Trot Is Hot

Jardín Kim

Lead Korean Writer

There is a performing arts center near my home. I was walking past a merch booth displaying print-photo t-shirts, handheld fans, and hair bands, and it occurred to me that the elbowing crowd surrounding the booth looked to be well over sixty. There was excitement in the air. Not the screaming kind of teen fandom, but oozing exuberance that makes mature shoulders undulate. Later, I learned that this place was the venue for the Mister Trot TOP7 concert.

Trot, also called adult pop or ppongjjak, is a major Korean music genre. As the name adult pop suggests, it has traditionally been popular among older generations, but I’ve seen children belt out a trot tune or two in style. Doing so makes a big difference in their gift money on holidays or grandparents’ birthday parties. Trot can be divided into two big categories, sentimental sad songs and happy, upbeat songs. The latter is often sung by young people in group settings. Nothing boosts team spirit like “A Southbound Train” (남행열차) or “Unconditional Love” (무조건) sung in unison. That kind of solidarity makes bitter soju taste sweeter than soda and the freshman you just met seem like your new best friend.

At any rate, the trot I used to hear when passing by delinquent seniors drinking in broad daylight at a neighborhood park can now be heard anytime, any place. And sung by a new singer I’ve never heard of before. Song Ga-in, who is she? She’s the winner of Miss Trot Season 1, the diva who forever changed the territory for trot in the Korean music industry, the living legend who had a park built in her honor in her hometown of Jindo. And when Lim Young-woong became the winner of Mister Trot Season 1, the entire landscape of music changed. It’s as if a rainbow appeared in the dreary lives of the elderly. Clamoring for “our Young-woong,” they sprang to life and into action with more spirit than any spirited youth.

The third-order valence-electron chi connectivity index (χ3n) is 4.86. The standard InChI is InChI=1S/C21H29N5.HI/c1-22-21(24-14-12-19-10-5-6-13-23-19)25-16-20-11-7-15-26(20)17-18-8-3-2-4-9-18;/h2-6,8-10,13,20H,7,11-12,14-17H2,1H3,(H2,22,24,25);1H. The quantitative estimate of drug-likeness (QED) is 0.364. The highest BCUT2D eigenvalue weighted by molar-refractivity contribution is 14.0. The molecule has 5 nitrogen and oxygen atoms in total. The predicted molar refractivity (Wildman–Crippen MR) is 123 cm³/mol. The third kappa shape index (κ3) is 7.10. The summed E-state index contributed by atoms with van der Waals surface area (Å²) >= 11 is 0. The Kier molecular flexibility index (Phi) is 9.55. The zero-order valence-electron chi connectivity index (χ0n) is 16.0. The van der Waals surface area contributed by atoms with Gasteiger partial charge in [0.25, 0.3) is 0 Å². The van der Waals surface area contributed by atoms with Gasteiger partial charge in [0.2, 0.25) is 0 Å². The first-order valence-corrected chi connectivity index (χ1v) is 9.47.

One thing that keeps the older fans busy is “s’ming,” which is short for “streaming.” When their favorite singers release a new song, they stream the song nonstop to raise its ranking on the media platform. These older fans are all over online communities and social media. How can this be when many of them can’t even order food on self-serve kiosks? I hear that there are study groups for them. If there are study groups for learning English or book discussions, why not one dedicated to their Young-woong? Some fans contribute regularly to commemorate the singer’s birthday or debut day. As his name suggests, he truly is a “hero” (young woong) who can change the world.

My mother, who has never had a hobby in her life, is fully on board with trot’s huge resurgence in popularity. She has rekindled her love of Na Hoon-a, the granddaddy of trot. Na debuted in 1966, so she wasted a half a century before declaring herself an ardent fan. When I point this out, she has a quick comeback, a trot song made for times just like this: “What’s Wrong With My Age?” Trot is hot, and this is the perfect age for obsessive fandom.

Translator: Culture Flipper English Team
Original Content in Korean:
Japanese Translation: